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Oatmeal Monday: A Fading Scottish Tradition

Updated: Apr 1, 2023

Your ultimate guide at bringing a touch of Scottish and Baird Traditions, both old and new to your holidays throughout the year. We will look at both Highland, Lowland, and diasporic traditions and how incorporating elements of these Scottish Traditions, including historic traditions, into your life can help you protect and pass culture and heritage. Today, we look at recently lost Scottish tradition that harkens back the 1600s, and perhaps early, that promoted and celebrated education – Oatmeal(ie) Monday.

In a time of breakneck change, traditions are a way to find connection and to provide stability. Even traditions that have been lost, can be rediscovered to provide stability and connection. It can help to ground us mentally as well as physically. Traditional foods, and celebrations can be a critical part of living a balanced life.

Scotland is a land of education. In 1413, Scotland found one of the oldest universities in the world, Saint Andrews. A small country, it produces a veritable horde of engineers, scientists, mathematicians, authors, and scholars. One secret to the historical success of Scottish innovation has been the support of the education. Even today, in contrast to other developed countries such as the United States, free public education not a political football. Scottish political parties, both on the left and right sides support the expansion, increase, and development of the public education.

However, Scotland relatively small historic population also limited funding options. In the 1600’s, students were required to bring their own heating fuel and food. When supplies began to dwindle, the universities expected students to return home and replenish their supplies.(Macneill) Thus began a tradition of a long weekend on the second Monday of each month. This occurred with regularity up through the 1885 in most universities. As transportation options increased, it slowly phased out until only the University of Saint Andrews still holds this tradition but for manual staff only.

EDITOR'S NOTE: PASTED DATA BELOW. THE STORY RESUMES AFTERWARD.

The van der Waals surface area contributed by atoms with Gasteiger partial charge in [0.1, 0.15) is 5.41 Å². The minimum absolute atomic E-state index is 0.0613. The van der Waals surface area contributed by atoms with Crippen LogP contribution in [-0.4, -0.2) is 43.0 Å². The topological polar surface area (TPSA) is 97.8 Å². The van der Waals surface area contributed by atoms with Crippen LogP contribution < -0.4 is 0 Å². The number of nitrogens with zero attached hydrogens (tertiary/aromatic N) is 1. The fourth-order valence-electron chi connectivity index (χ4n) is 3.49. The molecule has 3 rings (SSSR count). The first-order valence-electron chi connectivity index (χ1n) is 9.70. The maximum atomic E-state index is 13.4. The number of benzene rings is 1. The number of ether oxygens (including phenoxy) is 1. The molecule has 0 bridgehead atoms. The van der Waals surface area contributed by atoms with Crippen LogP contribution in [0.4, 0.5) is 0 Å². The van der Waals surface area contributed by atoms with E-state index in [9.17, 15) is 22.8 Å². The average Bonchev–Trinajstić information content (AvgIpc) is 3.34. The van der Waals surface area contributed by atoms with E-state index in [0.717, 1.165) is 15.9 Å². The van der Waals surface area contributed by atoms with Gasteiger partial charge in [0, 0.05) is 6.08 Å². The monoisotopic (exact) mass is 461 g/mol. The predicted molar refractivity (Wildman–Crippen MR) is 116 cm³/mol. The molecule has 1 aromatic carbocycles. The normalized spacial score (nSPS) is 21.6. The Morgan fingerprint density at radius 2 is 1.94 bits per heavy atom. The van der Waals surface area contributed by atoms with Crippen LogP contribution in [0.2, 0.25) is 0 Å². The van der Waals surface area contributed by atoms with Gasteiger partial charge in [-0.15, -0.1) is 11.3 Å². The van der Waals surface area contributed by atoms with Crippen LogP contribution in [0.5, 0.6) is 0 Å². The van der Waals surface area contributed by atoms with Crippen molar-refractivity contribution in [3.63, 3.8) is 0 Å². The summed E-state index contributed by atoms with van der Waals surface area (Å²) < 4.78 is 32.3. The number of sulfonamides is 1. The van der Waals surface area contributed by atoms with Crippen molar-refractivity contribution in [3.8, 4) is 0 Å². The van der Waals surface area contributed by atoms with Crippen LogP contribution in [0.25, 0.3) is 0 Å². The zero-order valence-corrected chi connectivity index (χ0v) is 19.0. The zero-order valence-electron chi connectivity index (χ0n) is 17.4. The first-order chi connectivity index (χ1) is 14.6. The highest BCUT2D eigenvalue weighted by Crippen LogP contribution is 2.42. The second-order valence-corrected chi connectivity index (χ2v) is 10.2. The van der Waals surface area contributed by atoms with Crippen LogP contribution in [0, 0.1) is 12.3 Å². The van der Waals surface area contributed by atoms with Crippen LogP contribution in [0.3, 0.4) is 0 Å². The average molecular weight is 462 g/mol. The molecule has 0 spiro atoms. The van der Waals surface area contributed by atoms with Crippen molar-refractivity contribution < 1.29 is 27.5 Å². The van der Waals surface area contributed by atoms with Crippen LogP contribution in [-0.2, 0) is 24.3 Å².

In 2006, Alexander McCall Smith, CBE, FSRE, and author and a former professor of medical law, recalled this tradition in his own lifetime and the loss of it. He also stated they importance of remember holidays like this:

“Food reminds us of something we tend to forget: we rely on people who work the land, whether it's land on our doorstep or land far away. In urban Scotland, the memory of the land is not altogether lost. A surprising number of people in Scotland have a link with a farm somewhere that was severed only a generation or two ago. In my own case, the link was broken with my grandfather. His father had been a Highland sheep farmer, but my grandfather, and his brother, went off to Edinburgh to study medicine. I am not sure whether they took with them supplies of oatmeal, which is what students used to do when they left the farm to study in places like Glasgow or Aberdeen. The Scottish universities used to have a special holiday called Meal Monday, which was meant to allow students to return to the farm to replenish their sack of oatmeal. That holiday was still celebrated some 30 years ago, when I was a student, although nobody used it to fetch oatmeal.”

Although the need for this holiday, fetching oatmeal, may have passed in 21st century, the idea of connecting to our roots and our traditional foods have not. While pizza, soda, and other foods continue to expand waistlines, stopping for a moment to enjoy traditional foods grounds us to the path. This Monday, stop and enjoy an Oatmeal Monday. Make a bowl of porridge and remember those Scottish students, who for hundreds of years, drudged home to collect more food to make it through the school year. For those interested oatcakes, a baked version of this traditional food, check out the Hebridean Baker’s recipe for wee oatcake men.

While eating, connect to generations of your ancestors who enjoyed this traditional healthy food. Let us know in the comments what we got right and what are your favorite recipes.

Slàinte Mhath!

  1. McNeill, F. Marian (1957–1968). The Silver Bough: a Four Volume Study of the National and Local Festivals of Scotland, Vol. 2. William MacLellan, Glasgow.

  2. Alexander McCall Smith, My life in a single bite, Observer Food Monthly, 20 August 2006

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